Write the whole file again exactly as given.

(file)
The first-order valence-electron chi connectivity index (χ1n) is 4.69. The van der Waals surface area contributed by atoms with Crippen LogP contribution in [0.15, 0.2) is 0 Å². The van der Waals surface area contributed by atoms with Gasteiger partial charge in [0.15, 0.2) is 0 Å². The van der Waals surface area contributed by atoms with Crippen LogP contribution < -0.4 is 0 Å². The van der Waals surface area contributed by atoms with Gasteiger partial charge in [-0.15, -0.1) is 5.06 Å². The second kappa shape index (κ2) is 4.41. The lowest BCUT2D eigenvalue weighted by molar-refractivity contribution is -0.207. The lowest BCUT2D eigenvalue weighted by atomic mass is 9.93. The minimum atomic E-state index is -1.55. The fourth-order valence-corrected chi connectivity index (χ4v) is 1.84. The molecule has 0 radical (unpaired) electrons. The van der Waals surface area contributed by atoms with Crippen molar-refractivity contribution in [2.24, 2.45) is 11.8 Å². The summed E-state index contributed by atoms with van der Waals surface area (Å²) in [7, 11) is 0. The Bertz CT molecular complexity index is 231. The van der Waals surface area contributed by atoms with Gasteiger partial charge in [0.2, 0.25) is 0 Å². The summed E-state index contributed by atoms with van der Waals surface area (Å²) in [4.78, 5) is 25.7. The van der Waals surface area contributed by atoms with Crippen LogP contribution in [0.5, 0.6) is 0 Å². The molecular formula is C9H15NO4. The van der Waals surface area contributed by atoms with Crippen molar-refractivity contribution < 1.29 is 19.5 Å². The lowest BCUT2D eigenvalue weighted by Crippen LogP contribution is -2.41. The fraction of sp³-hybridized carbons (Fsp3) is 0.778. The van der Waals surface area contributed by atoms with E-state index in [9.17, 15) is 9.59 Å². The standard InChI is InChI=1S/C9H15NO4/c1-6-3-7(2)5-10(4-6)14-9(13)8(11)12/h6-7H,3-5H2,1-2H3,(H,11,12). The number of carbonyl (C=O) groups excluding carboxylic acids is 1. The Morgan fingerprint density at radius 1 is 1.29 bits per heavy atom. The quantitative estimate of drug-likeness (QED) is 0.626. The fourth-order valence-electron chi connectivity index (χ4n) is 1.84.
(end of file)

The first-order valence-electron chi connectivity index (χ1n) is 4.69. The van der Waals surface area contributed by atoms with Crippen LogP contribution in [0.15, 0.2) is 0 Å². The van der Waals surface area contributed by atoms with Gasteiger partial charge in [0.15, 0.2) is 0 Å². The van der Waals surface area contributed by atoms with Crippen LogP contribution < -0.4 is 0 Å². The van der Waals surface area contributed by atoms with Gasteiger partial charge in [-0.15, -0.1) is 5.06 Å². The second kappa shape index (κ2) is 4.41. The lowest BCUT2D eigenvalue weighted by molar-refractivity contribution is -0.207. The lowest BCUT2D eigenvalue weighted by atomic mass is 9.93. The minimum atomic E-state index is -1.55. The fourth-order valence-corrected chi connectivity index (χ4v) is 1.84. The molecule has 0 radical (unpaired) electrons. The van der Waals surface area contributed by atoms with Crippen molar-refractivity contribution in [2.24, 2.45) is 11.8 Å². The summed E-state index contributed by atoms with van der Waals surface area (Å²) in [7, 11) is 0. The Bertz CT molecular complexity index is 231. The van der Waals surface area contributed by atoms with Gasteiger partial charge in [0.2, 0.25) is 0 Å². The summed E-state index contributed by atoms with van der Waals surface area (Å²) in [4.78, 5) is 25.7. The van der Waals surface area contributed by atoms with Crippen LogP contribution in [0.5, 0.6) is 0 Å². The molecular formula is C9H15NO4. The van der Waals surface area contributed by atoms with Crippen molar-refractivity contribution < 1.29 is 19.5 Å². The lowest BCUT2D eigenvalue weighted by Crippen LogP contribution is -2.41. The fraction of sp³-hybridized carbons (Fsp3) is 0.778. The van der Waals surface area contributed by atoms with E-state index in [9.17, 15) is 9.59 Å². The standard InChI is InChI=1S/C9H15NO4/c1-6-3-7(2)5-10(4-6)14-9(13)8(11)12/h6-7H,3-5H2,1-2H3,(H,11,12). The number of carbonyl (C=O) groups excluding carboxylic acids is 1. The Morgan fingerprint density at radius 1 is 1.29 bits per heavy atom. The quantitative estimate of drug-likeness (QED) is 0.626. The fourth-order valence-electron chi connectivity index (χ4n) is 1.84.